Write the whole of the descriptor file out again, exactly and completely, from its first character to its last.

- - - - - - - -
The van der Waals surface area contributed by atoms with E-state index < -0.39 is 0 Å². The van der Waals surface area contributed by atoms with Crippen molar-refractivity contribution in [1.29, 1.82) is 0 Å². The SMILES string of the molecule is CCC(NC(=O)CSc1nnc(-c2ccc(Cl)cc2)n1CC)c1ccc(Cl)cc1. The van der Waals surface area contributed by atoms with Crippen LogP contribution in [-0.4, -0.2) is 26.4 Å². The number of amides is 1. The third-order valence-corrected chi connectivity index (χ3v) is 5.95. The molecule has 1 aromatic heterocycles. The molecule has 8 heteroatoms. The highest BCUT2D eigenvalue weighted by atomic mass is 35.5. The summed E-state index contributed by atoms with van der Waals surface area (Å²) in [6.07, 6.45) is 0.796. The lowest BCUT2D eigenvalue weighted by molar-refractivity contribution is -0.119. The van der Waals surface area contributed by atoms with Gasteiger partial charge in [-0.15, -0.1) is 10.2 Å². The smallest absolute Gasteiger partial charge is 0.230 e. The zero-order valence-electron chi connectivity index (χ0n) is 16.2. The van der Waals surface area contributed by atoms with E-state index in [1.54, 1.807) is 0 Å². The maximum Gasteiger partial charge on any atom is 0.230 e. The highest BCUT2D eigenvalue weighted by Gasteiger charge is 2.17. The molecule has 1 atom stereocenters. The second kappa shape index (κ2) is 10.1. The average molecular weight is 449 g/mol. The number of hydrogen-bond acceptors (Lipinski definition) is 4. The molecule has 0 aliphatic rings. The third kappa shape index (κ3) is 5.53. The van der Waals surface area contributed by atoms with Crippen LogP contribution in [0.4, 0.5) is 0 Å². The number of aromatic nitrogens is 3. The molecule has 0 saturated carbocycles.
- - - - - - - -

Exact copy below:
The van der Waals surface area contributed by atoms with E-state index < -0.39 is 0 Å². The van der Waals surface area contributed by atoms with Crippen molar-refractivity contribution in [1.29, 1.82) is 0 Å². The SMILES string of the molecule is CCC(NC(=O)CSc1nnc(-c2ccc(Cl)cc2)n1CC)c1ccc(Cl)cc1. The van der Waals surface area contributed by atoms with Crippen LogP contribution in [-0.4, -0.2) is 26.4 Å². The number of amides is 1. The third-order valence-corrected chi connectivity index (χ3v) is 5.95. The molecule has 1 aromatic heterocycles. The molecule has 8 heteroatoms. The highest BCUT2D eigenvalue weighted by atomic mass is 35.5. The summed E-state index contributed by atoms with van der Waals surface area (Å²) in [6.07, 6.45) is 0.796. The lowest BCUT2D eigenvalue weighted by molar-refractivity contribution is -0.119. The van der Waals surface area contributed by atoms with Gasteiger partial charge in [-0.15, -0.1) is 10.2 Å². The smallest absolute Gasteiger partial charge is 0.230 e. The zero-order valence-electron chi connectivity index (χ0n) is 16.2. The van der Waals surface area contributed by atoms with E-state index in [1.54, 1.807) is 0 Å². The maximum Gasteiger partial charge on any atom is 0.230 e. The highest BCUT2D eigenvalue weighted by Gasteiger charge is 2.17. The molecule has 1 atom stereocenters. The second kappa shape index (κ2) is 10.1. The average molecular weight is 449 g/mol. The number of hydrogen-bond acceptors (Lipinski definition) is 4. The molecule has 0 aliphatic rings. The third kappa shape index (κ3) is 5.53. The van der Waals surface area contributed by atoms with Crippen LogP contribution in [0.4, 0.5) is 0 Å². The number of aromatic nitrogens is 3. The molecule has 0 saturated carbocycles.